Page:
Marian Roth was born in Coney island in 1944. Although as a child she dreamed of making art, she became obsessed with social justice as a teenager in the 50’s and studied political science, earning a PHD in 1968. Her beautiful career as a professor ended in 1973, when her feminist activity lead to her politically motivated and highly charged dismissal. A self-taught photographer and painter, Marian moved to Provincetown in 1982 to live among artists, fulfill her lifelong yearnings, and open her consciousness to the mysteries and joy of living once again at the edge of the Atlantic. Marian has spent the last forty years attempting to express her innermost dreams and feelings through her art. Her pinhole photography—with imagery crafted from tin cans, huts, a travelling van and lately a geodesic dome—has brought her great acclaim. She received a Guggenheim Fellowship in 2001 and has received various fellowships and grants from the Massachusetts Cultural Council over the last 20 years. Her work has appeared in Eric Renner’s classic “Pinhole Photography”, in various magazines and journals, and a folio of her work was highlighted in “Adventures With Pinhole and Home-Made Cameras” by John Evans. Marian has exhibited internationally and taught widely. She makes her home in Provincetown.
Tim Winn is a multi-media artist based in Provincetown, MA. He has studied at New York University, the Ecole Nationale Superiere des Beaux-Arts in Paris and the School of the Art Institute of Chicago where he earned a BFA in photography in 1994. In 2012, Tim received a MFA degree from the Massachusetts College of Art and Design at the Fine Arts Work Center in Provincetown. His work was featured in the 2011 Northeast edition of New American Paintings, in the 2011 Boston Young Contemporaries show and is included in the Boston Drawing Project at Carroll and Sons Gallery in Boston. He was an Artist-in-Residence at the Cape Cod National Seashore in 2012. Tim’s collaborative work with artist Zehra Khan is represented by artSTRAND gallery.
Zehra Khan is a multi-disciplinary artist who works in drawing, sculpture, installation, photography and film. A Pakistani-American born in Indonesia, she lived in Europe before moving to the US in 1994. She received a BS from Skidmore College in 2000 and an MFA from the Mass College of Art & Design at the Fine Arts Work Center in Provincetown in 2009. She has exhibited widely, including UMass Amherst, UMass Lowell, Worchester State University, Montgomery College, and the Boston Children’s Museum. She has hosted workshops and lectures at a variety of institutions including the School of the Museum of Fine Arts and Roger Williams University. Zehra was awarded a Massachusetts Cultural Council fellowship in Drawing in 2012, and is a participant of the NYC Drawing Center Viewing Program and the deCordova Museum Corporate Lending Program. She lives and works in Provincetown.
"I met poet Ian Ganassi when we were artists-in-residence at the Millay Colony for the Arts. In 2005, we began the collaboration that resulted in the ongoing series ʻThe Corpses’ (the name is taken from the Surrealist game of Exquisite Corpse), a group of collages that started with a half-finished poem and hand-scrawled phrases on a piece of printer paper stained with coffee rings that Ian mailed to me. With each mailing, we added words and images and began new pieces; at any point, either of us could declare a piece finished. At first we assumed that I would contribute visuals and Ian text, but this division soon dissolved.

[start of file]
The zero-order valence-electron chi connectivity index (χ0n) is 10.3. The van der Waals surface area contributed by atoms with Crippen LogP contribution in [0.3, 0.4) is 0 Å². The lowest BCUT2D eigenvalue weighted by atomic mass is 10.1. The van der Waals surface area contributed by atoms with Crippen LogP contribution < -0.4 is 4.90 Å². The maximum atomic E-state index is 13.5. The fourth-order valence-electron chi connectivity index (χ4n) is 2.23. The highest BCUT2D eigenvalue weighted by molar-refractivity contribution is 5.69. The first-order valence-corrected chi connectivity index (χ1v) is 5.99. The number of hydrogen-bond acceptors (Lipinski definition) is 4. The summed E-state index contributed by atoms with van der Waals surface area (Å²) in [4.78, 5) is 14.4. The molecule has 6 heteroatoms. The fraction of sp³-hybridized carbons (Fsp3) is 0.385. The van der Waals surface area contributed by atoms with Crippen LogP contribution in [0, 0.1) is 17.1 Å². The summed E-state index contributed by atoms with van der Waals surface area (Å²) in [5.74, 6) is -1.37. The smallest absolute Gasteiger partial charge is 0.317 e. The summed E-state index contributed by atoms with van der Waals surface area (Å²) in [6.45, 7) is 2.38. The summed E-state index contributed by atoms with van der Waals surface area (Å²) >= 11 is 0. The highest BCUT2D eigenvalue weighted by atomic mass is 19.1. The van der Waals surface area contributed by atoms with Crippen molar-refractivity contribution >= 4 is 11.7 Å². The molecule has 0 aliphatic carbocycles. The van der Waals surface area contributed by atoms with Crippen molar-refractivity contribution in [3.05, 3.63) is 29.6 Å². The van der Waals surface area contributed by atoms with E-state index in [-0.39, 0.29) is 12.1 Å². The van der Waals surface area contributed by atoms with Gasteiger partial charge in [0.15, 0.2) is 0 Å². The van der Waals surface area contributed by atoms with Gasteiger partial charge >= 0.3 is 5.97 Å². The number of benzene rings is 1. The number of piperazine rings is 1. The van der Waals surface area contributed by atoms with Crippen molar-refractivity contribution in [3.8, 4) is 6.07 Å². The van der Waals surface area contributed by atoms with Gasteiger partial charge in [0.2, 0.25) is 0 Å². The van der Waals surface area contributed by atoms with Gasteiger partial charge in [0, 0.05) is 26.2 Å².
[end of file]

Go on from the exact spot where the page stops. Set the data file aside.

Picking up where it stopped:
The Corpses travel to wherever we happen to be. The gathering of materials has become a consuming habit: the street, the studio, basements, and gardens offer up inspiration; poems, drawings, ads, photos, and found objects are joined to paint, ink, crayon, charcoal, and pencil and attached with glue, staples, tape, thread. It’s a visceral process, the anti-Photoshop. “The Corpses turned us into scavengers,” Ian has said. “We ended up trying to get the whole world into them.” A Corpse might travel back and forth many times or make only one circuit before being called finished. Some pieces are minimal, some layered. Some develop themes; others function almost as diaries (a hospital glove, a postcard). Politics, religion, history, and literature make cameo appearances. A note dropped by a stranger may become the starting point for a new Corpse.
Called “joyously Fluxus-like” by Robert Shuster in the Village Voice and described by writer Byron Earhart as “going beyond collaborative to a kind of conspiratorial imagination,” the Corpses have coalesced into almost a decade of conceptual, personal, and material call-and-response. At present there are close to 300 finished Corpses, with a dozen or more usually in transit.
I’ve used collage in my own paintings since 2000; the snapshots embedded in the paint are sometimes prominent, sometimes buried, but always inform the overarching composition, the submerged imagery providing source and undertone. Conceptually, I am absorbed in the alternating collusion and conflict between physical space and time (the photos often bringing a feeling of distance, even nostalgia), specific imagery and painterly gesture, nature and civilization, leaf and junk. There is always in view that pang of meaning, the click of significance — Richard Dreyfuss shaping mashed potatoes in Close Encounters while insisting, “This means something.” Website & Website.